Virginia Tech receives Department of Defense instrumentation awards
Virginia Tech has received three Department of Defense awards that support the purchase of state-of-the-art research equipment.
“The awards will enable us to support research and education in autonomous underwater vehicle, submarine, and ship hydrodynamics,” said Eric Paterson, head of the Kevin T. Crofton Department of Aerospace and Ocean Engineering. “We can further enhance Virginia Tech's world-class stability wind tunnel, advanced power and propulsion laboratory, and elevate numerous sponsored projects we have ongoing with the Office of Naval Research.”
Through the Defense University Research Instrumentation Program (DURIP), awards have been granted to 175 university researchers at 91 institutions, totaling $53 million. With these awards, undergraduate and graduate students will gain valuable experience in state-of-the-art facilities, training on cutting-edge technologies, and ultimately working to advance military research.
The awards are the result of a merit competition for DURIP funding conducted by the Army Research Office, Office of Naval Research, and Air Force Office of Scientific Research. The annual awards process is highly competitive with 671 proposals, requesting $254 million in funding.
Assistant Professor Christine Gilbert and Professor Craig Woolsey of the Kevin T. Crofton Department of Aerospace and Ocean Engineering received $620,057 from the Office of Naval Research for an instrumentation development program to modernize the 60-year-old towing tank located in Norris Hall.
The existing towing carriage will be completely removed and replaced with a simple frame design that will no longer allow researchers and students to ride on the carriage. The carriage will be remotely operated and equipped with cameras for monitoring, and a vertical planar motion mechanism will be installed to run nontraditional experiments. A dedicated data acquisition system and a suite of new sensors for experiments, such as force gauges, accelerometers, potentiometers, wave probes, inclinometers, and pressure sensors, will also be added to the tow tank.
The new upgrades will impact several research projects already funded by the Office of Naval Research. Gilbert is currently working on understanding the structural response due to slamming of high-speed craft in waves, funded through the Young Investigator Program.
Woolsey’s research is focused on developing a low-dimensional motion model for a submerged vessel maneuvering in waves, aimed at improving motion control performance and robustness. The improved towing facilities will provide valuable data to validate analytical and computational modeling results.
Associate Professor Stefano Brizzolara is researching the design of autonomous underwater and surface vessels with increased hydrodynamic performance in terms of propulsion and motions in waves. His work involves experiments in the tow tank facility that will also benefit from the improved towing carriage.
Students in the ocean engineering program will use the tow tank in their lab courses or for graduate and undergraduate research. They will be provided access and introduction to experimental techniques and tools that they can use to assess ocean system designs. The experience working on tow tank experiments at Virginia Tech is valuable job training for experimental work being performed at the Naval Surface Warfare Center Carderock Division or other laboratories.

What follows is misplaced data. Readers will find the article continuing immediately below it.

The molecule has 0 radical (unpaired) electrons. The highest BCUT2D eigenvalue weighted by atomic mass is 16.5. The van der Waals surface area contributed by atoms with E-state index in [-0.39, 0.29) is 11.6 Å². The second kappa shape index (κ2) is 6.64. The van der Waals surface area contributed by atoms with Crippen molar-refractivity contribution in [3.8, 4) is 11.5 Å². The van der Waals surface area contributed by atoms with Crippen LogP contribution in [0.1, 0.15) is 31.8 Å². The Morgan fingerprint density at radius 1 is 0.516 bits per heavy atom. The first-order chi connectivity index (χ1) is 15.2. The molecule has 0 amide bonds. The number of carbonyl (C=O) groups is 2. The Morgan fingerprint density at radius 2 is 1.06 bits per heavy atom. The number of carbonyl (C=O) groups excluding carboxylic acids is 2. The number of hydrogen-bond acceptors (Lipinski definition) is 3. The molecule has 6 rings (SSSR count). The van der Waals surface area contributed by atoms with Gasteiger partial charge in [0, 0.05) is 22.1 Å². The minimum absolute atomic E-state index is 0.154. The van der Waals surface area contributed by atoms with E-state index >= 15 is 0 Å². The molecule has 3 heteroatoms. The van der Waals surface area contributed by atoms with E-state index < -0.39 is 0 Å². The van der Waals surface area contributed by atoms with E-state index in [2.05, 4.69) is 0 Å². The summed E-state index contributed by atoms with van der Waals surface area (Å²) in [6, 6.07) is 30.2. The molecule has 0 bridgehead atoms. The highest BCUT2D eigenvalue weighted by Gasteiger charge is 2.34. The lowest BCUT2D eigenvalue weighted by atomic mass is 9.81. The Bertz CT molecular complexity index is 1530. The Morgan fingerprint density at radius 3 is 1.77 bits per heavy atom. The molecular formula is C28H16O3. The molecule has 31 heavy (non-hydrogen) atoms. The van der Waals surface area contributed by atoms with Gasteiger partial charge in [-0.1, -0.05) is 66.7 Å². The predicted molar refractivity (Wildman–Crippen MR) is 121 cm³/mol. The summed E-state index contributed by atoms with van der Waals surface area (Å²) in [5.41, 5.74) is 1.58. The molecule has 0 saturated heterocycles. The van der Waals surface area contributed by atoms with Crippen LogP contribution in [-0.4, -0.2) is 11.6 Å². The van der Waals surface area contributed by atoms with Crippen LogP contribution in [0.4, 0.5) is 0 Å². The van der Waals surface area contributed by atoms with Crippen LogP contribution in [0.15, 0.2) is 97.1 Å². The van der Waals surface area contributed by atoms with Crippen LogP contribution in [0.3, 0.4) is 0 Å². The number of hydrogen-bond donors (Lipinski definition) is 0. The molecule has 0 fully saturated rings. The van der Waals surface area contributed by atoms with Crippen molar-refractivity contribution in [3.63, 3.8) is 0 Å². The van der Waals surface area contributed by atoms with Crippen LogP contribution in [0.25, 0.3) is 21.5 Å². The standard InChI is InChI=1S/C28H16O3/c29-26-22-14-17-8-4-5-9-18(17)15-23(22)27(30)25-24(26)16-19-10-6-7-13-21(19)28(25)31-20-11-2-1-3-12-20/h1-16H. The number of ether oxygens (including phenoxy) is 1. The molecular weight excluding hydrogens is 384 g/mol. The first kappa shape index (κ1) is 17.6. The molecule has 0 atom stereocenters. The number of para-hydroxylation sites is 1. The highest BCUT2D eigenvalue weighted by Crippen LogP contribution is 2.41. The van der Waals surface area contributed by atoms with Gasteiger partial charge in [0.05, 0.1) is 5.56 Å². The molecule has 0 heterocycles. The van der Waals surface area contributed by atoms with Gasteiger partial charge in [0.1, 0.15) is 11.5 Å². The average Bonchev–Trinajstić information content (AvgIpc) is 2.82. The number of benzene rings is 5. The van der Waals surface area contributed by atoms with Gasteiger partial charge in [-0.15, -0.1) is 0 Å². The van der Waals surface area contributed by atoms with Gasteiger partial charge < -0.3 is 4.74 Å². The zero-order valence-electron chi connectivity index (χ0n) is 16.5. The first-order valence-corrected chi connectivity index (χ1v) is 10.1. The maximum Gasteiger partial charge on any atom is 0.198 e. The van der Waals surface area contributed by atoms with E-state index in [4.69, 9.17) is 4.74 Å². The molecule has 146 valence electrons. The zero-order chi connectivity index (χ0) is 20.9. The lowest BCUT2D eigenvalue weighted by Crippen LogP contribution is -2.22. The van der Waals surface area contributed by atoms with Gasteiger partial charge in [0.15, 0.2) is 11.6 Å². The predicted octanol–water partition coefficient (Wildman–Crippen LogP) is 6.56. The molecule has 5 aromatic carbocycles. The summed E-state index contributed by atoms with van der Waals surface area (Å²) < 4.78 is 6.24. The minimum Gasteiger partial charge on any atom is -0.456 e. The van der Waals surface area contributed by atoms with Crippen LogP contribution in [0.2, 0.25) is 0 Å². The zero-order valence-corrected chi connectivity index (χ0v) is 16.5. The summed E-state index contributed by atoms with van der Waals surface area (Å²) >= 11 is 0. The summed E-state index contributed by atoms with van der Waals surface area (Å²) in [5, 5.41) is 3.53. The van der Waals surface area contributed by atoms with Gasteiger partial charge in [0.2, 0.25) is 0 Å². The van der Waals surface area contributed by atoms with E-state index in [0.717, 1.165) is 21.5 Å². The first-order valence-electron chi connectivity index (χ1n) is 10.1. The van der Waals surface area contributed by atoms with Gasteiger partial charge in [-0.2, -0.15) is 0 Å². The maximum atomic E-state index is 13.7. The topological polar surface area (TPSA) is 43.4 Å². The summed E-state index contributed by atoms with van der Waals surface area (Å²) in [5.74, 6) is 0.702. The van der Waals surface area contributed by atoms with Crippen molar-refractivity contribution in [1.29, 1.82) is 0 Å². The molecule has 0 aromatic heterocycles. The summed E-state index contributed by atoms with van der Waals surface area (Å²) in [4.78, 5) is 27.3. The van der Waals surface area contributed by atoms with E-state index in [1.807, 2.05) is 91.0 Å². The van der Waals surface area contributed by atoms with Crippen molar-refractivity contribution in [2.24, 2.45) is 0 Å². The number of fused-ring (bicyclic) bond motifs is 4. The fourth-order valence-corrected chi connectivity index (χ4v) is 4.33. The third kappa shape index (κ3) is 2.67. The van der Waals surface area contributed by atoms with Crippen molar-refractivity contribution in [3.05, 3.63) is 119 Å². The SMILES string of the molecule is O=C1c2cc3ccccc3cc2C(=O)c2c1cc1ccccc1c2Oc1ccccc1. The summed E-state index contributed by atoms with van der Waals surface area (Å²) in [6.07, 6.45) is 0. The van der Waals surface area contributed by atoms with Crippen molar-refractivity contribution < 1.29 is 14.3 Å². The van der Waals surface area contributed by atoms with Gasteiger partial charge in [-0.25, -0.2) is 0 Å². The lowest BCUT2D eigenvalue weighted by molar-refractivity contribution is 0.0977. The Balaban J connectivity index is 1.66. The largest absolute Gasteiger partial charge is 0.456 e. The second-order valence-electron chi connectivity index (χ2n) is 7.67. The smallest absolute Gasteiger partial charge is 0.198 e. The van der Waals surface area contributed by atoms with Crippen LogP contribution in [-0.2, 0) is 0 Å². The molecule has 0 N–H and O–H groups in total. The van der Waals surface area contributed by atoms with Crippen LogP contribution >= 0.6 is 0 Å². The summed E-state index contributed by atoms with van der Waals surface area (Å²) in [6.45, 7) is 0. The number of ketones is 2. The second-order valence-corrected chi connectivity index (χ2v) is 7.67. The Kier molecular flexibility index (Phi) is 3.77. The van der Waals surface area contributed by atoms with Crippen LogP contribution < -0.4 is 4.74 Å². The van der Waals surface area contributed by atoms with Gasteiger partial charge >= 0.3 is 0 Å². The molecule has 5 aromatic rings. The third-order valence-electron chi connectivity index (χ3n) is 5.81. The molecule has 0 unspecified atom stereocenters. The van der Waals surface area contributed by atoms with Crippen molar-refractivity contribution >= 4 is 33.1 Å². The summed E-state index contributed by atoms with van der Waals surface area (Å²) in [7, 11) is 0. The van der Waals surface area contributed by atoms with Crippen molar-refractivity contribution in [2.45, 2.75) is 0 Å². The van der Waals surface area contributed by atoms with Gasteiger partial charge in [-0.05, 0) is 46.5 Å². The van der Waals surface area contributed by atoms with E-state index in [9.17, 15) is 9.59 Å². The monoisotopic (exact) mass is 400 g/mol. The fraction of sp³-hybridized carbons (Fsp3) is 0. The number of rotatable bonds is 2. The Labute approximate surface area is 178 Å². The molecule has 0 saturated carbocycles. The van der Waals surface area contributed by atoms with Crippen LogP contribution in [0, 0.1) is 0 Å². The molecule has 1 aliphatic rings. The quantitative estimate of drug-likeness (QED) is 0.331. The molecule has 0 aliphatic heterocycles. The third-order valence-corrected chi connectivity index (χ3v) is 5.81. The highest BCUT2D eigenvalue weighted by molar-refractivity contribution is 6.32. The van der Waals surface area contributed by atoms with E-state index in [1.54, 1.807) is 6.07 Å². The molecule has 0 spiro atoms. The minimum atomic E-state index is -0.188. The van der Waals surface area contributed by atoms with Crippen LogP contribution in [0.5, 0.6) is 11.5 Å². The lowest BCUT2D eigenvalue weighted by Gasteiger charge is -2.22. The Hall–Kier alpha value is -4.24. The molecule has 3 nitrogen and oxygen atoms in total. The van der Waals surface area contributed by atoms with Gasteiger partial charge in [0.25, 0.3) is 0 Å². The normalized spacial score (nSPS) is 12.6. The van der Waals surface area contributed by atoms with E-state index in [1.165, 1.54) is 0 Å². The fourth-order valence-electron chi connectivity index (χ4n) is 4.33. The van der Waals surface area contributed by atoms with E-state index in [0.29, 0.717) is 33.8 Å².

Professor William Devenport, Associate Professor Todd Lowe, and Assistant Professor W. Nathan Alexander, all of the Kevin T. Crofton Department of Aerospace and Ocean Engineering, and Professor Wing Ng of the Department of Mechanical Engineering, will use the $476,132 research instrumentation grant for a state-of the-art time-resolved stereo particle image velocimetry system.
The new particle image velocimetry system, which measures airflow velocities, is capable of whole-plane flow field measurements at an unprecedented full-resolution rate.
For the first time, measurements will be calculated instantaneously and at speeds equal to those of the existing acoustic instrumentation in the wind tunnel used to monitor flow-generated noise or sound. This will be a major step forward in the documentation and understanding of aeroacoustic sources of interest to the Navy.
The system will be used at the Virginia Tech Stability Wind Tunnel and the Advanced Power and Propulsion Laboratory. At the stability tunnel, the system will combine with existing test section and microphone array systems to further enhance the aeroacoustic and aerodynamic capabilities in low-speed flows. At the advanced power and propulsion laboratory, the instrument will be an important step along the strategic development path, providing a number of research benefits to the Navy and better preparing student researchers for high impact contributions to the field.
Professor Dan Stilwell of the Bradley Department of Electrical and Computer Engineering and affiliate faculty member to the department of aerospace and ocean engineering, received $455,285 from the Office of Naval Research to support experiments in collaborative autonomy and marine robotics. Stilwell will fabricate three 690 autonomous underwater vehicles to support field trials of advanced multivehicle coordination algorithms.
The 690 autonomous underwater vehicle is a mature system that has been developed jointly by Virginia Tech and the Naval Oceanographic Office. It is a streamlined, tail-controlled vehicle that displaces approximately 100 pounds and is depth-rated for 500 meters. The vehicles will be used to test new algorithms that compute search paths in real time while considering mission constraints, environmental variability, and sensor performance. The 690 autonomous underwater vehicles will test single vehicle algorithms and new approaches to multivehicle cooperative search.
Written By Jama Green